Talking Myself Up

It’s Thursday, so I’m Crafting my Life! Right now I’m hard at work, getting ready for the second run of the Crafting my Life course. Early bird registration is open now, so if you want to live with greater intention, sign up. I’d love to have you along for the journey.

Did you read that spiel I just gave? I give it every week when I run my Crafting my Life post. This series, which is about re-inventing myself, is my big chance to plug whatever it is that I’m up to. And so, I do just that. But you know what? I don’t enjoy it. In fact, it makes me feel deeply uncomfortable, even though I understand the importance of self-promotion as a life skill. Every time I write that blurb, or talk about the Crafting my Life class on Facebook or Twitter, I cringe a little.

Self-promotion is hard for a lot of us. Many of us were taught not to talk about ourselves too much. Or maybe we learned to keep silent the hard way, when we did speak up and met with some seriously negative reactions. No matter how long ago that was, and no matter how much you’ve grown and learned since then, it can be hard to let go of those deeply-ingrained messages from your past. And so you’ll spend all day and night talking about this cool thing your friend is doing, without ever breathing a word about yourself.

Negative associations with self-promotion don’t only stem from our own past experiences, though. Another big part of the equation is watching other people promote themselves badly. I’m sure we’ve all had at least one negative interaction with someone who was trying to sell us something. Instead of really listening to us and taking the time to understand what we wanted, they ran roughshod over us in an effort to close the deal. Or maybe we’ve had friends who constantly pressured us to hold sales parties, or relatives who were always launching their next sure-fire business.

In the blogging and social media world, there are a lot of contests that involve asking people for votes. These online popularity contests are usually won by the person who is able to convince the most people to show up and vote for them the most times. In fact, I’m in one of these contests myself right now. I was nominated as one of the Top 25 Eco-Friendly Moms at Circle of Moms, and you could vote for me once a day if you were so inclined. But I’ve never won one of these, likely because after sending out a couple of tweets I start to feel a little bit uncomfortable. How many times can I stump for votes before it becomes too much, and crosses from acceptable self-promotion into just plain irritating?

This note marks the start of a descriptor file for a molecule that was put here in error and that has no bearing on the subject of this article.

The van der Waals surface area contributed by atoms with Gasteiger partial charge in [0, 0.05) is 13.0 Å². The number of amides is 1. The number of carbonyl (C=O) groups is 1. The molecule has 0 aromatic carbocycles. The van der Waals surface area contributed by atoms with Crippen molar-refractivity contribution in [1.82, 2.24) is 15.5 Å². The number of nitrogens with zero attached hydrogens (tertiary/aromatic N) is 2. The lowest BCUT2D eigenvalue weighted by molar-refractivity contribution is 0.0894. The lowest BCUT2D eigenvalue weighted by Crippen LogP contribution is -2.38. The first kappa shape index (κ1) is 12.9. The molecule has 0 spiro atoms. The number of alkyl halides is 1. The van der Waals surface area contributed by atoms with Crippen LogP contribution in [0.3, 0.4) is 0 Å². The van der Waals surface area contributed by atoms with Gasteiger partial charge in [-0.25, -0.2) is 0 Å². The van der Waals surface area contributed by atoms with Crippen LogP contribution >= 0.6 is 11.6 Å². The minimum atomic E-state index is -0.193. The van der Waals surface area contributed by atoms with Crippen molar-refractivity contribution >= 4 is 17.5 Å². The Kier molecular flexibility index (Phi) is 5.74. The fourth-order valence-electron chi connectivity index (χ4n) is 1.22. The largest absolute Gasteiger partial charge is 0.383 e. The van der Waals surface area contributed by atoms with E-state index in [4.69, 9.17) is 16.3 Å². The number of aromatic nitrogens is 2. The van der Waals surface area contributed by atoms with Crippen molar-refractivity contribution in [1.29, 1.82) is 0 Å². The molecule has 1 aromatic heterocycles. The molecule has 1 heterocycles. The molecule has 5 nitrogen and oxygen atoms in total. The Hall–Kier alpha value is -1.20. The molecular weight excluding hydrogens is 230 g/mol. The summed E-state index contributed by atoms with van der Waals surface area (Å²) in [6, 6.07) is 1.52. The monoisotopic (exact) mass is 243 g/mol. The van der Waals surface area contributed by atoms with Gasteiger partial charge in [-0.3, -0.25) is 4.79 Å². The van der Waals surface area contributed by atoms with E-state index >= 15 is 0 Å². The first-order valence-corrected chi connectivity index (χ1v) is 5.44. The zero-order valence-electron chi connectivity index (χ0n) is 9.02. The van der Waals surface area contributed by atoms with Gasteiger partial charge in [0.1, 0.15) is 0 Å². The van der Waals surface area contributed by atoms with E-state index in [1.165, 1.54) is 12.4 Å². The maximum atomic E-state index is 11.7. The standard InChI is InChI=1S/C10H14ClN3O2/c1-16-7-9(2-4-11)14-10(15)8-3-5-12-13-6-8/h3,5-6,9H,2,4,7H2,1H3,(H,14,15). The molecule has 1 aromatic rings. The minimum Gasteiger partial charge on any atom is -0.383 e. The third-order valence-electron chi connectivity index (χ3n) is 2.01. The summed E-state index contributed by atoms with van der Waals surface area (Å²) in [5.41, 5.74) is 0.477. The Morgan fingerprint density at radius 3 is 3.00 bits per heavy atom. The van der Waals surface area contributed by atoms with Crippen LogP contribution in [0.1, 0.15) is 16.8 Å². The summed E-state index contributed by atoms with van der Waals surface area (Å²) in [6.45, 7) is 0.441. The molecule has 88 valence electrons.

Many people in my life frequently ask me for updates on what I’m doing. I have to remind myself that other people are interested in what I’m up to, just as I’m interested in what they’re up to. I also have to remind myself that not everyone is in the know just because I sent one Facebook status update about my latest project. I think maybe this is where the balance lies. When we’re telling other people what we’re up to, and sharing from a genuine place, then the people who actually care about us will want to hear about it. When we’re bragging about past accomplishments, talking others down, or trying to coerce action, it’s not so cool.

So I will continue to let you know what’s up in my life, even if it makes my palms a little sweaty when I do it. If you’re not interested, that’s OK. I’ll still love you, and I’ll understand, because my Thing is not necessarily going to be your Thing. But because it is my Thing, and I care about it, it’s important for me to talk about it, even if it isn’t always easy. I’ll do my best to keep it genuine and real and interesting, and I hope you’ll cut me some slack if I repeat myself from time to time.

What do you think? Where does the line between appropriate self-promotion and just plain annoying lie for you? Do you struggle with talking about what you’re up to, for fear of negative reactions? I’d love to hear your thoughts!

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  1. Part of it for me comes from years of being so shy in person, but I’m always afraid my ideas are going to be laughed at and any self-promotion I do will get nothing but eyerolls. I run another site based mostly off reader contributed parenting stories, so promotion is a necessity to get the word out. I dislike doing it. I don’t even like feeling like I could be annoying anyone. But sometimes it’s the nature of the game.
    C @ Kid Things’s last post … Multiple ChoiceMy Profile

  2. nice girls don’t talk about themselves, is also always at the back of my mind. it’s an absolute killer.